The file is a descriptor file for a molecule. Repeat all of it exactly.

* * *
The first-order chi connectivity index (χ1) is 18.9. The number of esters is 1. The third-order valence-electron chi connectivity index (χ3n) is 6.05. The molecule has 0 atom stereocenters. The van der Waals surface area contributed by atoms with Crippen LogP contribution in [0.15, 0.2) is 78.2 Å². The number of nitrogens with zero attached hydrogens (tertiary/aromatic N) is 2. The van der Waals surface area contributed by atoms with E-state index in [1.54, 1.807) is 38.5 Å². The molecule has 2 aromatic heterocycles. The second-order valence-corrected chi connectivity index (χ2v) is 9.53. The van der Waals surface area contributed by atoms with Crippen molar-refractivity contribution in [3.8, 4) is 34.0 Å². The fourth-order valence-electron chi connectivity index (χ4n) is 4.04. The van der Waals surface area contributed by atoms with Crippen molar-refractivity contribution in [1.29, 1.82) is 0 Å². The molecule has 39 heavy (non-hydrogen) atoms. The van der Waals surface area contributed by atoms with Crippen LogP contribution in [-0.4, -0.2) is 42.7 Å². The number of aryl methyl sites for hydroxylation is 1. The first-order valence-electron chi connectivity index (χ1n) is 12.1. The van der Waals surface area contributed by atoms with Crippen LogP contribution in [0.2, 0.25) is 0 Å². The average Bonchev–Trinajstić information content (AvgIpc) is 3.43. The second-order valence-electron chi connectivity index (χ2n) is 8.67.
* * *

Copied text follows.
The first-order chi connectivity index (χ1) is 18.9. The number of esters is 1. The third-order valence-electron chi connectivity index (χ3n) is 6.05. The molecule has 0 atom stereocenters. The van der Waals surface area contributed by atoms with Crippen LogP contribution in [0.15, 0.2) is 78.2 Å². The number of nitrogens with zero attached hydrogens (tertiary/aromatic N) is 2. The van der Waals surface area contributed by atoms with E-state index in [1.54, 1.807) is 38.5 Å². The molecule has 2 aromatic heterocycles. The second-order valence-corrected chi connectivity index (χ2v) is 9.53. The van der Waals surface area contributed by atoms with Crippen molar-refractivity contribution in [3.8, 4) is 34.0 Å². The fourth-order valence-electron chi connectivity index (χ4n) is 4.04. The van der Waals surface area contributed by atoms with Crippen molar-refractivity contribution in [1.29, 1.82) is 0 Å². The molecule has 39 heavy (non-hydrogen) atoms. The van der Waals surface area contributed by atoms with Crippen LogP contribution in [-0.4, -0.2) is 42.7 Å². The number of aryl methyl sites for hydroxylation is 1. The first-order valence-electron chi connectivity index (χ1n) is 12.1. The van der Waals surface area contributed by atoms with Crippen LogP contribution in [0.2, 0.25) is 0 Å². The average Bonchev–Trinajstić information content (AvgIpc) is 3.43. The second-order valence-electron chi connectivity index (χ2n) is 8.67.